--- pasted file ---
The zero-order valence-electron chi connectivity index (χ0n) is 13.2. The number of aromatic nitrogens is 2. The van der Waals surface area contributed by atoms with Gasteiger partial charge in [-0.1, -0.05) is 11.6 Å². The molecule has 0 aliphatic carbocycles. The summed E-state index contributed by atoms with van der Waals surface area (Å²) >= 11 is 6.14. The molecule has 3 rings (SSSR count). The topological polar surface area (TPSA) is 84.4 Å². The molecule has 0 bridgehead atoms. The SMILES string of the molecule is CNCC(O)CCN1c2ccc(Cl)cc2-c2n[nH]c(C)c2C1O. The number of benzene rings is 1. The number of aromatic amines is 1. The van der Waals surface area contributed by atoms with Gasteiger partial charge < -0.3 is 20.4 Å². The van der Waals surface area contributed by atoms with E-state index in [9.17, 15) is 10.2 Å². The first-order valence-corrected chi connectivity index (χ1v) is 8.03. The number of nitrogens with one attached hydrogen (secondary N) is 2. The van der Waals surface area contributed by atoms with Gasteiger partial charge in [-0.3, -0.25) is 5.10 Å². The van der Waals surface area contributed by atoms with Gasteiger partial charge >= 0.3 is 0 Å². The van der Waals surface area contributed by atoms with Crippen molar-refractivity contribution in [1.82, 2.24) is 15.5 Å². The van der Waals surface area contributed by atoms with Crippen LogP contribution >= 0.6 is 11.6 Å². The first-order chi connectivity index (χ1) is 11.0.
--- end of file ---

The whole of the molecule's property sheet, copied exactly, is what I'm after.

The zero-order valence-electron chi connectivity index (χ0n) is 13.2. The number of aromatic nitrogens is 2. The van der Waals surface area contributed by atoms with Gasteiger partial charge in [-0.1, -0.05) is 11.6 Å². The molecule has 0 aliphatic carbocycles. The summed E-state index contributed by atoms with van der Waals surface area (Å²) >= 11 is 6.14. The molecule has 3 rings (SSSR count). The topological polar surface area (TPSA) is 84.4 Å². The molecule has 0 bridgehead atoms. The SMILES string of the molecule is CNCC(O)CCN1c2ccc(Cl)cc2-c2n[nH]c(C)c2C1O. The number of benzene rings is 1. The number of aromatic amines is 1. The van der Waals surface area contributed by atoms with Gasteiger partial charge < -0.3 is 20.4 Å². The van der Waals surface area contributed by atoms with E-state index in [9.17, 15) is 10.2 Å². The first-order valence-corrected chi connectivity index (χ1v) is 8.03. The number of nitrogens with one attached hydrogen (secondary N) is 2. The van der Waals surface area contributed by atoms with Gasteiger partial charge in [-0.3, -0.25) is 5.10 Å². The van der Waals surface area contributed by atoms with Gasteiger partial charge >= 0.3 is 0 Å². The van der Waals surface area contributed by atoms with Crippen molar-refractivity contribution in [1.82, 2.24) is 15.5 Å². The van der Waals surface area contributed by atoms with Crippen LogP contribution >= 0.6 is 11.6 Å². The first-order chi connectivity index (χ1) is 11.0.